Wednesday, September 29, 2010

For-profit colleges under fire over value, accreditation

Original Article

... we shall all do the the right and justice decision through the course of this revolution.

I think you can find all the related news post and reports.

I believe the title of the article is probably very close to the reality. However, it don't have to be. What I mean is that the for-profit nature of a institution does not have to always produce low value product. It is the regulations that matters. Just think about this, almost of our daily use products are produced by for-profit companies. Even in the world of space industry, NASA isn't over achievement compared with the Scaled.

The current affair is a typical case of finding the weakest to attack. It does not attempt to solve the bigger problem - the accountability. It is reported that while the rule proposed by the Obama administration is intended for the for-profit higher education institutions, non-for-profit institutions voice to against the regulation too - for afraid that the rule may one day applied to the non-for-profit institutions. As far as I am concern, I can't see why not. At least the idea of 'gainful employment' should also applied to public institutions. The low tuition of public institution should not be considered as an exemption since public institution are usually heavily subsidized by tax dollars.

As the article said, it all comes down to the standard. If you have been following education news about accountability, you know the amount resistance from institutions and professors/teachers. I were a teacher before and even though I don't have to like to be evaluated but I am definitely not afraid of being evaluated. Sometimes, I feel that people are over-reacting to the evaluation. In my case, not all my students are the brightest or the hard working type. But to prove that I am not a good teacher, you need more than a test score - for example, they will have to prove that given the same kids, other teacher can do a better job than I can. Yes, I do against firing teachers based sololy on students' test score. But test score itself is not the subject. After all they are objective indicators. The subject is on how to move forward from there. For one, teachers should definitely be given opportunities to present their cases.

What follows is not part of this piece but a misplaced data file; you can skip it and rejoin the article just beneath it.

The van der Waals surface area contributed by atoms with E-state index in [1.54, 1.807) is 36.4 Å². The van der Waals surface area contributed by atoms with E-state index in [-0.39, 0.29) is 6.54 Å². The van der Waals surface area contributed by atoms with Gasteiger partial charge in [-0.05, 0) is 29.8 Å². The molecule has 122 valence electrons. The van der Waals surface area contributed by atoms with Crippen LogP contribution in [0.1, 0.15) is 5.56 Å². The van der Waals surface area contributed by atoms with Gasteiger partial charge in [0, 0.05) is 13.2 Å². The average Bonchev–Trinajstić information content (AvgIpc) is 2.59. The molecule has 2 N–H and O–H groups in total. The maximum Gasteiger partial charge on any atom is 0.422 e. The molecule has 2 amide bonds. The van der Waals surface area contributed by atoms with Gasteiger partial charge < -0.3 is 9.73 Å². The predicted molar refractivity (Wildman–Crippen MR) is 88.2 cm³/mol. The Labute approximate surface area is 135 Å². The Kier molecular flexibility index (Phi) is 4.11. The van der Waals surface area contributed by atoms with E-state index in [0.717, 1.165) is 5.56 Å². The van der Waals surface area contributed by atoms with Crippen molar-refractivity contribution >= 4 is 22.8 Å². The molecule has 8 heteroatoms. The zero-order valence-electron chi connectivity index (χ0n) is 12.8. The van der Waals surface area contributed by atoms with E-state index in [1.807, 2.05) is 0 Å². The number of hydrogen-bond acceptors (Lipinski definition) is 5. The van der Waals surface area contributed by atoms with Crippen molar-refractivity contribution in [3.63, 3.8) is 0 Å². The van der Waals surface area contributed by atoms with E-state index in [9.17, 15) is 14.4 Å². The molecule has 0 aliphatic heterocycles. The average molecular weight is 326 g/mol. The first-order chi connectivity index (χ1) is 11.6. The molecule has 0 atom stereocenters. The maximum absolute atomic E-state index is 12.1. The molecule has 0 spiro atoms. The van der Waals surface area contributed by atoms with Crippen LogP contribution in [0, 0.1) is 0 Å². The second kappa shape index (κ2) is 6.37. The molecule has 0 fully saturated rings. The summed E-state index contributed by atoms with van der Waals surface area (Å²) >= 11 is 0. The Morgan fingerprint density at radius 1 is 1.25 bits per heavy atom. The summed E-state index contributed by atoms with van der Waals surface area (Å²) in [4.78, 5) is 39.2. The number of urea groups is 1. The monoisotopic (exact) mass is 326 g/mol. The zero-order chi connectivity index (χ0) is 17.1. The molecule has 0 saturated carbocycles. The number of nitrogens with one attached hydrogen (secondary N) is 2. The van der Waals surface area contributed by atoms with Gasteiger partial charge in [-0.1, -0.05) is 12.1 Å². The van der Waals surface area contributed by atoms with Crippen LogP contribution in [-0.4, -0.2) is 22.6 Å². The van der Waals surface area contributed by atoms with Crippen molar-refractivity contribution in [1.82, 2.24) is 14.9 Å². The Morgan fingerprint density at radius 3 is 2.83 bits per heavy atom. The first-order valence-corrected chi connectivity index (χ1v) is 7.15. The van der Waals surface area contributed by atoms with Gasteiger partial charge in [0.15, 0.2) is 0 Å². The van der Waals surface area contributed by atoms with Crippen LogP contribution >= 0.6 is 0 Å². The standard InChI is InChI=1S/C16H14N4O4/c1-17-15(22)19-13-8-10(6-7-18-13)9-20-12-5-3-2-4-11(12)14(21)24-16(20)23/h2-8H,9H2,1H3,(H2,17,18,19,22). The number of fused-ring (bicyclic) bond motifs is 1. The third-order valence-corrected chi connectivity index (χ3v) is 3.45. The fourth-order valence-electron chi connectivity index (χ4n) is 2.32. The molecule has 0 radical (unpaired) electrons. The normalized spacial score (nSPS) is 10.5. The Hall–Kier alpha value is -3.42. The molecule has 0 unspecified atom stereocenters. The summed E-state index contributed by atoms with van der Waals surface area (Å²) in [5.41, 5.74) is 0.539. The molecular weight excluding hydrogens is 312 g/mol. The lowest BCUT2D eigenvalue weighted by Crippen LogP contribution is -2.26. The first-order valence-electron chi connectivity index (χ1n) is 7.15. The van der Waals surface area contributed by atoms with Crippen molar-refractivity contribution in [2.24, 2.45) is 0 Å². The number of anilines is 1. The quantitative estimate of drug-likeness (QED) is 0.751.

For higher education, we all understand that trainings are diverse. However, again, objective measurement is never hurt. Institutions can provide their feedback to the way measurement is done and can ask to clarify what is been measured and can voice their disagreements on their goals of education. The public can look all these information and make decisions and create the market interaction. For example, certain people may considered that the math concept is a definite requirement for a engineer degree and they can choose to attend school with solid math concept program. On the other hand, certain other people may consider, with the computer in mind, that the concept of math isn't as important as it seems, they could be listening to institutions explanation and agreed with them.

With these information in place, people will know exactly what they get and it may happens that it is no longer worth to fabricate a big lie than to actually provide a good services or product.

Personally, I think the for-profit provides a 'private option' to the higher education mix. With its very nature of for-profit, it paid for them to focus everything in efficiency. This could provide a obvious contrast to how public institution is operated. Can these institution success? Given the success of our capitalized private industries, I believe they can given enough flexibility and appropriate regulation - just like all our private companies, we do not specify how much assets they much have, as long as they can produce a good product and did not label anything the product will not do on the product.

Of cause, like we all can image that the success of these institutions could impact our current higher education institutions in big ways. The resistance and hostility from other sectors of the higher education is also expected. But we shall all do the the right and justice decisions through the course of this revolution.

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